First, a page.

Baker, Tyson, Manning, and Stocks in North Carolina


              "We are not free, separate, and independent entities, but like links in a chain, and we could not by any means be what we are without those who went before us and showed us the way."


              Thomas Mann





              [Non-text portions of this message have been removed]
            • DAVID SMITH
              grindle creek pours into the tar river near pactolus/yankee hall.  ... From: cheryl rhoden Subject: Re: [genpcncfir] Tar River and
              Message 6 of 20 , Jul 14, 2009
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                grindle creek pours into the tar river near pactolus/yankee hall. 

                --- On Mon, 7/13/09, cheryl rhoden <rhodenccc@...> wrote:


                From: cheryl rhoden <rhodenccc@...>
                Subject: Re: [genpcncfir] Tar River and Grindal's Creek
                To: genpcncfir@yahoogroups.com
                Date: Monday, July 13, 2009, 6:34 PM








                Faye, When you say you were "surprised at how far down the line came into NC..." did you mean the boundary change between Va and Nc?  Thanks for the tip on latitude and longitude. From what I read the1728 survey was along the VA/NC border and 15 miles due north and south became NC. We're trying to get a handle on that so we know whether we need to start to also look back into VA records.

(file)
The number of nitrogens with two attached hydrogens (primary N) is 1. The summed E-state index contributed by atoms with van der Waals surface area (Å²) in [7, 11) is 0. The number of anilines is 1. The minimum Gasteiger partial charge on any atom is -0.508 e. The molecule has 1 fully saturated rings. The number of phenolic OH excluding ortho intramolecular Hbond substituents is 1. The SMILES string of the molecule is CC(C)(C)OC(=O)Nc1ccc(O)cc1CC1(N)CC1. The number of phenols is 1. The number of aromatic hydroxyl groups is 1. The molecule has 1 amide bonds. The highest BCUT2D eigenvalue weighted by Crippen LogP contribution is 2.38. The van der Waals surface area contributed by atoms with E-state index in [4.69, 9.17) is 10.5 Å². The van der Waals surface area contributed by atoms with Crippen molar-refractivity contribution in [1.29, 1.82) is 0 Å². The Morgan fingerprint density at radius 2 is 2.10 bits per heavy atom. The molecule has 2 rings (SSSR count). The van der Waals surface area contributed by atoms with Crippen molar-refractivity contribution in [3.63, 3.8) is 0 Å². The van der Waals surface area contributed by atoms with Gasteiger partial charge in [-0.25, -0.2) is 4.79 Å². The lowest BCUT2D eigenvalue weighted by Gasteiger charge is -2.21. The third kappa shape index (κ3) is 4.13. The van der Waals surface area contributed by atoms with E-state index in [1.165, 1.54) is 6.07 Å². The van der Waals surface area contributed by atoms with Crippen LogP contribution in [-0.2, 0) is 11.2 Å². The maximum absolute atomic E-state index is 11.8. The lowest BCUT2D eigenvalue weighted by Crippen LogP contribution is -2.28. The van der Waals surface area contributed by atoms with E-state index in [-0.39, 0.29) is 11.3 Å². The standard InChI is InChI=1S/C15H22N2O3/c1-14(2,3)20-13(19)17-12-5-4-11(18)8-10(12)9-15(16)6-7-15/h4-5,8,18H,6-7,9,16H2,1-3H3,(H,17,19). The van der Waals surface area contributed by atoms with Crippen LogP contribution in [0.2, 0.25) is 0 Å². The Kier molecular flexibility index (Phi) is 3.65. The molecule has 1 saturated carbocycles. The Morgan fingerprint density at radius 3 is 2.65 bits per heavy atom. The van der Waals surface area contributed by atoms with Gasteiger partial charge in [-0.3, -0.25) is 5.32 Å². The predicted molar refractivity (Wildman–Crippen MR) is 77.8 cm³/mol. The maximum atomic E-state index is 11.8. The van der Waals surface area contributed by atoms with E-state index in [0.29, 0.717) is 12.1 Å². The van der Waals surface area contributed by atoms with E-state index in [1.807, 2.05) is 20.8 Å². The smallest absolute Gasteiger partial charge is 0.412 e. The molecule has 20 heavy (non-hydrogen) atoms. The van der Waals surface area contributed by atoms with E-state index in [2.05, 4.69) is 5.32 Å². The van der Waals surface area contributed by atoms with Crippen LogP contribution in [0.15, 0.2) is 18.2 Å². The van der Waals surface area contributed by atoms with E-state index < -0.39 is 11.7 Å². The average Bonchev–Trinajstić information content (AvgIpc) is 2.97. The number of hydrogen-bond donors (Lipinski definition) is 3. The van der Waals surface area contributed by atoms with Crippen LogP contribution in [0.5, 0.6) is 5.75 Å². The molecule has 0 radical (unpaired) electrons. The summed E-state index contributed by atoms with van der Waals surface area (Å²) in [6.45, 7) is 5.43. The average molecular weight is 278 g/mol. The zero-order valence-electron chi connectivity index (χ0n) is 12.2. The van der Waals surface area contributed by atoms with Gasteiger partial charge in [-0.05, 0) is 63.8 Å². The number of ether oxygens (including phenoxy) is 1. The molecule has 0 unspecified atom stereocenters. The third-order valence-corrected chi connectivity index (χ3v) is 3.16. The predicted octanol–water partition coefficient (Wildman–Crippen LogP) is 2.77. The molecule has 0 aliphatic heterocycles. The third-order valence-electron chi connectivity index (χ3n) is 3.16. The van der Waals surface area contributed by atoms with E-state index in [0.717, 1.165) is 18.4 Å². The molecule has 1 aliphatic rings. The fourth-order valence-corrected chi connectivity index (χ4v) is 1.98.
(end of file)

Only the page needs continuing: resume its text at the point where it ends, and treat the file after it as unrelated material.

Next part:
I appreciate all the comments from everyone. best, cheryl rhoden o7o

                ____________ _________ _________ __
                From: jonefa <jonefa@embarqmail. com>
                To: genpcncfir@yahoogro ups.com
                Sent: Monday, July 13, 2009 3:14:23 PM
                Subject: Re: [genpcncfir] Tar River and Grindal's Creek

                You can do a search and find the lattitude and longitude of the earliest boundaries of the land granted to the early proprietors of the colonial lands. I have seen it, probably have it tucked away somewhere, but you can find it by googling it.
                I was surpised by how far down the line came into North Carolina and present day cities. Been quite a while since I looked at it so won't make comments on it.
                Faye Hays
                ----- Original Message -----
                From: cheryl rhoden
                To: genpcncfir@yahoogro ups.com
                Sent: Monday, July 13, 2009 4:43 PM
                Subject: Re: [genpcncfir] Tar River and Grindal's Creek